NEW YORK - Democrat Jumaane Williams, New York City's elected public advocate, is running for New York governor, making the self-described activist perhaps the most progressive candidate in next year's increasingly crowded race already featuring two formidable and potentially history-making candidates.
Williams, a 45-year-old a former New York City councilman who serves as a public ombudsman in his role as the city's public advocate, shared his plans with The Associated Press before formally rolling out his campaign announcement Tuesday.
"I’m usually pushing and tugging at someone who has the levers to get it done," Williams said. "At some point, you have to stop looking to other folks and say, ‘I’m going to do the best I can for the people of the state.’ And for me, that’s running for governor now."
He faces Gov. Kathy Hochul, a Democrat who took office after former Gov. Andrew Cuomo stepped down over allegations he sexually harassed 11 women, and Democratic Attorney General Letitia James, whose investigation of the allegations prompted Cuomo's resignation.
Williams said what he offers in the Democratic primary next year — and Hochul and James don't — is a longstanding record of speaking out against the status quo and Cuomo, even when it was politically inconvenient. He said even before the allegations emerged against Cuomo, Hochul should have spoken out against Cuomo and what he described as a generally toxic culture in Albany.
"We have a vision that runs against just incumbency protection, against status quo and for taking political risks on behalf of the people and presenting a vision, unabashedly about that. And that vision is what we're going to run on and we think we'll be successful," he said.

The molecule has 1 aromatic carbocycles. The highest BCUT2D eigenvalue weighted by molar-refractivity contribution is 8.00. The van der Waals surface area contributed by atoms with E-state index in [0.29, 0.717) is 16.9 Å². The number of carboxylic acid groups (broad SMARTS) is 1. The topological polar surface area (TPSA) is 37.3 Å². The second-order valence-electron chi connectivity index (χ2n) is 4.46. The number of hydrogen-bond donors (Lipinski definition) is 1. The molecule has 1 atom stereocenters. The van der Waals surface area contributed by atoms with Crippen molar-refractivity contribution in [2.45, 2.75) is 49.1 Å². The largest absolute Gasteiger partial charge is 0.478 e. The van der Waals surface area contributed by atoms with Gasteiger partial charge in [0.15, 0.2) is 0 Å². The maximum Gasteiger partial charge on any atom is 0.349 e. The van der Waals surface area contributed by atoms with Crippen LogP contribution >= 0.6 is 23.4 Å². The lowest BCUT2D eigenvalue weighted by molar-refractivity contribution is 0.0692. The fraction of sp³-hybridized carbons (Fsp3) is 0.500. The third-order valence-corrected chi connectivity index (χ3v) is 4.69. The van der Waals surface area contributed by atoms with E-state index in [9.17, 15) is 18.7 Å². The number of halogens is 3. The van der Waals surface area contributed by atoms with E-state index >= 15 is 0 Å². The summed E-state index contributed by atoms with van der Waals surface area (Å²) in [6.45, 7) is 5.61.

New York City Public Advocate Jumaane Williams speaks during a Get Out the Vote rally in front of Brooklyn Borough Hall in New York City, Oct. 22, 2021. (Photo by Michael M. Santiago/Getty Images)
In 2018, Williams unsuccessfully challenged Hochul in the Democratic race for lieutenant governor. While Hochul was Cuomo's running mate and presented a united front with the then-governor, Williams said he would use the largely ceremonial role of lieutenant governor to serve as an independent voice and challenge Cuomo rather than serve as a rubber stamp.
That same year, as Cuomo and Hochul ran as a team, Cuomo was also one of James strongest political allies as she sought the attorney general's office. He endorsed her and headlined a fundraiser on her behalf.
Since the allegations emerged about Cuomo's treatment of women, both Hochul and James have distanced themselves from him and said they believe his accusers.
When asked if he was implying that Hochul was part of a generally toxic environment at the state Capitol, Williams said, "Clearly, there was a different vision that the lieutenant governor had, but I do again think that we would have been better off if there was a lieutenant governor that was expressly saying what was wrong and speaking out."
Hochul, 63, became the first woman to serve as New York governor after succeeding Cuomo in August. The Buffalo native quickly began running for the office in her own right, making frequent visits to New York City, rich with voters and deep-pocketed donors.